The architecture has no clear boundary with the rest of the system, it’s continuously evolving and it’s the embodiment of the company’s business strategy and any change to the strategy affects the architecture as well.
It’s highly controversial to claim that there’s no such thing as “the architecture” of a system. On the one hand, folks in R&D use the term to indicate that the technical debt in the system has reached a point where more resources need to be dedicated to architecture refactoring. On the other hand, those on the business side who have at least a modicum of technology understanding use it as an argument toward their peers to explain why things take longer than expected or why we need to divert resources to address architectural issues.
Another situation where the architecture is used is when a faction in the company wants to start a project to replace the existing system or platform. The argument tends to be that the architecture of the old system is so old and poorly suited for today’s needs that it can’t be fixed. Hence, we need to start from scratch.
In my view, this use of the term “architecture” is driven by a poor understanding and some misconceptions about the nature of software. There are at least three main ones I believe are worth discussing.
First, the use of the term “architecture” suggests that there’s a clear boundary between the architecture and the rest of the system. This is of course incorrect. Even if the system is broken down into a small number of large subsystems, this isn’t really what the notion of architecture is about. Instead, it helps to think of architecture as a continuously evolving set of design decisions. These design decisions may affect the breakdown of the system into large components but also low-level aspects such as task scheduling. Architects concern themselves with design decisions that have a system-wide impact – the latter example around scheduling affects the real-time behavior of the system and is hence an architectural concern.
Second, many view the architecture of a software system as a static structure. This is in part because we borrowed the term from the construction industry. As soon as we build things out of atoms, it becomes difficult or at least expensive to change the structure.
Interestingly, this isn’t even true for buildings. Instead, the concept of architectonics structures buildings into multiple levels where each higher level is more expensive to change. For instance, non-load-bearing walls can quite easily be moved whereas this is more difficult for the load-bearing ones. And although we often think that the location of a building is permanent and immutable, there are several examples of older, wooden buildings in Sweden that have been moved.
For software, changing the architecture of the system is a continuous process in response to the requirements put on the system, the evolution of technology and other factors. Earlier, we thought of software systems as we think of humans in that aging is unavoidable. However, we now know that the aging of software systems is basically the consequence of underinvestment in architecture refactoring. I claim that no software system that has received sufficient resources for managing its evolution will ever have to be retired as long as there’s a need for its functionality.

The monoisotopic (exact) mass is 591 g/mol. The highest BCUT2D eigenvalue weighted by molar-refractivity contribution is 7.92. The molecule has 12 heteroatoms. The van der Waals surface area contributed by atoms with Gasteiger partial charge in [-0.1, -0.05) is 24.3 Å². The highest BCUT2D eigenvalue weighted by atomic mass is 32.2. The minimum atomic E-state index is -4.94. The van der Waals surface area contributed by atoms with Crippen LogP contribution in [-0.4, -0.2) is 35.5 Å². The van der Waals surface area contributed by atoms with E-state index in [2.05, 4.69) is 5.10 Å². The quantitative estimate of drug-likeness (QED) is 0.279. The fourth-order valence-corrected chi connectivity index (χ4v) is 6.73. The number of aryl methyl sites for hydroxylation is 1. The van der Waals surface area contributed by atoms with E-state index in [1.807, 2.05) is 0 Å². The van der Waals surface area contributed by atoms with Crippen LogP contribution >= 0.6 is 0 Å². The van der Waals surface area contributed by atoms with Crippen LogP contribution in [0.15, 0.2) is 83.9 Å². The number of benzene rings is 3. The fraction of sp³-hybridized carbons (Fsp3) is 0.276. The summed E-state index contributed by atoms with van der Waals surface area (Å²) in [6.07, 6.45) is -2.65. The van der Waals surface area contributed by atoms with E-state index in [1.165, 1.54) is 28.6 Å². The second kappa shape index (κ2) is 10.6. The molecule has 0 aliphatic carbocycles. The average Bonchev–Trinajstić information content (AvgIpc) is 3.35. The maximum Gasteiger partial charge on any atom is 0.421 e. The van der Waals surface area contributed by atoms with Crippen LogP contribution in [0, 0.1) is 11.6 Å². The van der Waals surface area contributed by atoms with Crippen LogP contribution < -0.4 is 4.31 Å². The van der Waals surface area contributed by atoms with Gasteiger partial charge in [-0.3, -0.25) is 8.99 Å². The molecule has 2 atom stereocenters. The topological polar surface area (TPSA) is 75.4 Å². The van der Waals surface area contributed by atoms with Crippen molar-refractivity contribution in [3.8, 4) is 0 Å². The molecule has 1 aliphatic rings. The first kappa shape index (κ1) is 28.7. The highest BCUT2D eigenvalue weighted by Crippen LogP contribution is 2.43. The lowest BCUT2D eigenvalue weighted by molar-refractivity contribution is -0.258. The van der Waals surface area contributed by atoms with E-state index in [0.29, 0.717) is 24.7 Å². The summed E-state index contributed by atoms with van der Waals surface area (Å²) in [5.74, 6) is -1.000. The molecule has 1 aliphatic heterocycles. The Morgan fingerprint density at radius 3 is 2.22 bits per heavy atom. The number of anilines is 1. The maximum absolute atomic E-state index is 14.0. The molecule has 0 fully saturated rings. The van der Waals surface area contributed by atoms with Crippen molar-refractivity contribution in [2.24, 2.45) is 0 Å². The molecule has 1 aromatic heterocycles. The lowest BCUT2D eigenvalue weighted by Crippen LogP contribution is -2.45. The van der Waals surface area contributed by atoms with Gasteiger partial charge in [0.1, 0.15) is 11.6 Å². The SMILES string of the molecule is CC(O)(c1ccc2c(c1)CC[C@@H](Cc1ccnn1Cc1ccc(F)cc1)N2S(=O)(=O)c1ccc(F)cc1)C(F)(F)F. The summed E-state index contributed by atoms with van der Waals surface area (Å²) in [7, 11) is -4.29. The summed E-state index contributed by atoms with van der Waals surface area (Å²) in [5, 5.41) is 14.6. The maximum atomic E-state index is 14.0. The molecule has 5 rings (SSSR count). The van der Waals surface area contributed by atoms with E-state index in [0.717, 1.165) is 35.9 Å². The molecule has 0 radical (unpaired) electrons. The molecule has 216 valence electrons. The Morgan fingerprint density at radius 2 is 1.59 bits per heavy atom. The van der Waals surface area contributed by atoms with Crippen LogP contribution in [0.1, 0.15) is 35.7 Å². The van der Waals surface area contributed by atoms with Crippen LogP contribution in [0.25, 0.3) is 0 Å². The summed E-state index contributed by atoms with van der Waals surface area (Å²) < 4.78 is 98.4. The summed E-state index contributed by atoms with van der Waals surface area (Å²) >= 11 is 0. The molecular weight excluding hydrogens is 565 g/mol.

A third, important factor is that, especially outside of R&D, many fail to understand the connection between the business and business strategy of the company and the architecture of the systems aiming to realize that strategy. In many ways, the software architecture is an embodiment of the business strategy and a change in business strategy will, typically, necessitate a change in software architecture as well.
A contemporary example is the transition from one-off customer projects in many companies to adopting DevOps where all deployments of systems in the field need to receive software updates every couple of weeks. A company using a platform for one-off customer projects can afford to use a clone-and-own strategy and create a unique copy of the software for each customer project. When adopting DevOps, this approach becomes prohibitively expensive and the platform needs to become configurable so that each customer-specific version is simply a configuration of the platform. This has significant implications for the architecture of the platform as well as the build system, test infrastructure and deployment process.
Of course, this is an incarnation of the BAPO model, which states that the architecture and technology choices are or should be a consequence of the business and business strategy choices. When leaders lack the understanding that the design of a system is spurred by business drivers, it easily leads to a situation where R&D gets blamed for being slow and unresponsive while there’s often a fundamental disconnect between business and technology.
Numerous times I’ve heard that the architecture of a system is the root of all problems a company experiences. I think this is a gross oversimplification and it can be argued that there’s no such thing as a software architecture. At least not in the way that most people tend to use the term. There’s no clear boundary between the architecture and the rest of a software system. The architecture is continuously evolving in response to new design decisions and the evolution of existing ones. Finally, the architecture is the embodiment of the company’s business strategy and any change to the strategy affects the architecture as well. By all means, use the term architecture, but make sure that you know what you’re talking about. In the end, whatever good and beautiful things we build, these end up building us.